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 resolution-the listening side

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Michael Green
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PostSubject: resolution-the listening side    Tue Jul 29, 2014 12:32 pm

resolution-the listening side

Resolution is a matter of being able to see something or hear something in it's absolute state. Just because a signal language has assigned numbers this doesn't mean you are hearing it with your audio system.

I'm a stickler for soundstage size, here's why.

Being someone who has done the recording as well as the playback I've seen many cases where the audio recorded is not what the end user is hearing. It's kinda hard to get your mind around cause we live in an age where we are being told that we have more revealing systems than ever, but these are only words used to sell, and to convince the buyer to buy, many times. Fact is there are 3 extremely important parts to your audio chain and if any one of them is not up to the task you are going to come up short in the revealing department (electrical, mechanical, acoustical). Here's where things get tricky. Every recording made has it's own signature. A signature is a vibratory code that is unique to that recording. This code is made up of values called frequencies, and the pressure (vibrations) these frequencies are being shaped by. Together these become what we know as the source signal (the recording). A frequency is not a note. It's part of the translation scale of measurement that relates to cycles. A note is far more complex and uses both the cycles and pressure in it's formation. Where a frequency is a measured unit a note has flavors and textures. Example, same note played on different instruments sound different. Or this one, same note played back on different audio equipment sounds different. Every electrical system, mechanical system and acoustical environment plays that note different.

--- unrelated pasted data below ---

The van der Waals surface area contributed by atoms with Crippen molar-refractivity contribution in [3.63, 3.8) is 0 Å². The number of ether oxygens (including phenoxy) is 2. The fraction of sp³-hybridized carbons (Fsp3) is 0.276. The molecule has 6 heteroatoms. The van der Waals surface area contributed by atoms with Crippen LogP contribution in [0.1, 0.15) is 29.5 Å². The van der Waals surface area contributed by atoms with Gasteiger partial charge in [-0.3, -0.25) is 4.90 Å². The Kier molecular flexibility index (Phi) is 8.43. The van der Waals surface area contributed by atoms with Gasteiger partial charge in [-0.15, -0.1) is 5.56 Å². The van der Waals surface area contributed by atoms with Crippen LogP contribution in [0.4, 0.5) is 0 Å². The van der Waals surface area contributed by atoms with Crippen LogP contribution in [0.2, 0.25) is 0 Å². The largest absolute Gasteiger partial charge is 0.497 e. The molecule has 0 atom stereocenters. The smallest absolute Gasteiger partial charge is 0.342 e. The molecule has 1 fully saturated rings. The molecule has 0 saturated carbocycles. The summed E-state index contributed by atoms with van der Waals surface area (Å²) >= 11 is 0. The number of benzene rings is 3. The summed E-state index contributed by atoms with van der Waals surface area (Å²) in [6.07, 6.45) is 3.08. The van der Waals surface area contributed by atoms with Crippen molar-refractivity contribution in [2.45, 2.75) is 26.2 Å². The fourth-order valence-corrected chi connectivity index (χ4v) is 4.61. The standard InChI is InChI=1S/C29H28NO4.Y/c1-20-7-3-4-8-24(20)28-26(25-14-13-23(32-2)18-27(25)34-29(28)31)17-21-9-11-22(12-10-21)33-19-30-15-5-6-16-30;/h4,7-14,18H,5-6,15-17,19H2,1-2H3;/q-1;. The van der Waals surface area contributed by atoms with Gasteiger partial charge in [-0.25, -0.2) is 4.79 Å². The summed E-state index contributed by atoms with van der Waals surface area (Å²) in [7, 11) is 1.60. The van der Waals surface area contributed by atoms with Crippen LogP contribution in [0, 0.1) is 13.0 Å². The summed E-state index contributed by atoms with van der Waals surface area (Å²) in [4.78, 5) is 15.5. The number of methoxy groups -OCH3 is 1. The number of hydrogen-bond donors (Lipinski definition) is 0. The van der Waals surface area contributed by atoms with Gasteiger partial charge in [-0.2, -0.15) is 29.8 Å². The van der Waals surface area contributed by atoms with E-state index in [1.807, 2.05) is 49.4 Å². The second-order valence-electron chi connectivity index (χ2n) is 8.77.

Every part that contributes to the audio signal and it's pathway from the mic to your ear has it's say so with the sound. Stop a second and think about it. You have never heard the same music played on two different playback systems sound identical. It's not going to happen and no matter how much someone has told you your buying reference quality gear unless you are able to produce the real space, real size of a recording you will not be listening to "the absolute sound". Fact is with every recording having it's own code (signature) in order to play it back in full you would need to be able to tune that recording in to it's particular set of values. Again stop for a few minutes and play one minute of 10 or so different recordings and you will hear how dramatically different they are from each other. Your system doesn't audio adjust each time a recording is played. Your system like each recording has one setting and is interpreting every piece of music according to that setting.

As you play your music some of it will or should sound bigger than other recordings, and some smaller, but if you are listening to a typical sized audiophile soundstage that is 10w X 6d X 7h or even double that size you are not playing all the imformation on that recording. Play through 10 other recordings now. Hear how some sound bright and some sound boomy and yet like the 3 bears some sound just right? This has as much to do with your system as it does the recording. Truth is, if you took the time to dial in that specific recordings "code" it's soundstage would grow and as we have noticed the tonal balance EQ's itself the closer the info gets to it's real size. This only makes sense when you think about what happens to music when it is squeezed. Parts of the music gets covered up or shifted in pitch because of the colapsing of the space. This forces the response to move from linear to ill-proportional.

Once again I don't want to put words in your ears so listen to your best sounding recordings. Notice how they have a bigger soundstage than the recordings that you don't like as well? This is because your, with the bigger sound, hearing more of the recording.